Wayne Co. panel discusses financial emergency options
Wayne County commissioners met Tuesday to discuss options for resolving the county’s financial emergency.
The 21/2-hour committee of the whole meeting came less than a week after Gov. Rick Snyder said he agreed with an independent financial review team that the county is in a financial emergency.
The county commission must choose, under state law, one of four options for state intervention: a consent agreement, which sets benchmarks the county would have to accomplish; an emergency manager; mediation, or Chapter 9 bankruptcy.
“We have a difficult decision ahead of us because we have to choose from one of these four options,” said Commission Chairman Gary Woronchak, D-Dearborn. “They may seem simple on their face, but there are little trap doors along the way that we should well be aware of while we’re making this decision.”
Woronchak also said the commission will meet as a committee of the whole again Aug. 5 to discuss the issue and “move closer in the process and decide which of the four options we’re interested in selecting.” A time has not been set.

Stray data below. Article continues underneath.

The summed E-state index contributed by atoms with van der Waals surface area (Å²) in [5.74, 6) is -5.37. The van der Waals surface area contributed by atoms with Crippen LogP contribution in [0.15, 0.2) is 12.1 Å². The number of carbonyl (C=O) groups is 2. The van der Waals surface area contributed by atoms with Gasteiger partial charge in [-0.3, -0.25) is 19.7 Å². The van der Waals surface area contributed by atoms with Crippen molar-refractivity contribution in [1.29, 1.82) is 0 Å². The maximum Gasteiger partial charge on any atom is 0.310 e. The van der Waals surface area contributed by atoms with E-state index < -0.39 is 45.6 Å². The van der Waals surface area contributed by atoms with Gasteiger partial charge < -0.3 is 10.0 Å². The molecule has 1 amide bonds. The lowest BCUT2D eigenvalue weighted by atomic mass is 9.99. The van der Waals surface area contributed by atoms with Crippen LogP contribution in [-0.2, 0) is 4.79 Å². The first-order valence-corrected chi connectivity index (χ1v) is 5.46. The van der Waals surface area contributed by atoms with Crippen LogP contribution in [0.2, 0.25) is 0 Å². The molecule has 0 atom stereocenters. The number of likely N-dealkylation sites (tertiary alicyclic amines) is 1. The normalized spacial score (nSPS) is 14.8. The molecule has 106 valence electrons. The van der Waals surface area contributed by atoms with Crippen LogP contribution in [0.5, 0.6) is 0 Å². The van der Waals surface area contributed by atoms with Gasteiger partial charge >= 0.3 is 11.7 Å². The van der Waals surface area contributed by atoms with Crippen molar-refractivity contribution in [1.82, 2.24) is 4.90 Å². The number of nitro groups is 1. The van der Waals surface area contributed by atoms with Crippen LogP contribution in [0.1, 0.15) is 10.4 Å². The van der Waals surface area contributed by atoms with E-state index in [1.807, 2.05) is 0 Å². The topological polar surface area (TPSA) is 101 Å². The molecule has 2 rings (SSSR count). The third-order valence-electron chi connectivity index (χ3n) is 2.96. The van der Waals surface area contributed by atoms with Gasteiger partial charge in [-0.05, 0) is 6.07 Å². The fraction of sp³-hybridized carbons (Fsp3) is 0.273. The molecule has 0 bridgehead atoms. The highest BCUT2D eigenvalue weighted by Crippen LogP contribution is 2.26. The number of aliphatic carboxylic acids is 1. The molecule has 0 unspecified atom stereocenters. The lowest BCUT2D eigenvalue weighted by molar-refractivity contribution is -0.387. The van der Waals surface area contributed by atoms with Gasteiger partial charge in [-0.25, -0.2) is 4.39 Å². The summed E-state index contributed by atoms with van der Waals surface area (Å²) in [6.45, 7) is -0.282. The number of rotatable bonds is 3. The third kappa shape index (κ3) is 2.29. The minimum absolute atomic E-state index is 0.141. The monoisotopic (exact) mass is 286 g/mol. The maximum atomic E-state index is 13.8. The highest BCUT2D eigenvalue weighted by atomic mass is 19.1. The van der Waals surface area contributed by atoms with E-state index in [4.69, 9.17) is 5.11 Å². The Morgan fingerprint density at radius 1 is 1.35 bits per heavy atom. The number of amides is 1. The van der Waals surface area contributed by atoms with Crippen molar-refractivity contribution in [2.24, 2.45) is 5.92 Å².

Wayne County officials have until 5 p.m. Wednesday to request a hearing before the state treasurer on the financial emergency declaration. If they ask for a hearing, it will be held at 10 a.m. Thursday in Lansing.
The governor can then confirm or revoke his determination that the county is in a financial emergency. His decision could come as soon as Wednesday.
After that, the county commission has seven days to choose one of its four options for state intervention.
Evans has said he’s hoping for a consent agreement to fix the county’s finances. Such an agreement would spell out specific budgetary reforms the county would have to meet.
“The only reasonable option is the consent agreement,” Deputy Wayne County Executive Richard Kaufman told commissioners Tuesday. “It’s the only one that keeps local elected officials in control of the process.”
Al Garrett, president of the American Federation of State, County and Municipal Employees Council 25, which represents about 2,000 county employees, warned commissioners against choosing a consent agreement, especially without knowing what kind of concessions workers will be asked to make.
“Once you say ‘yes’ to it, you’re out of the game,” he said. “At that point, everything will be between the county executive and the state treasurer.”
Wayne County is struggling with a $52 million structural deficit. The recurring shortfall in Michigan’s most populous county stems from the underfunded pension system and a $100 million yearly drop in property tax revenue since 2008. The county’s accumulated deficit is $150 million.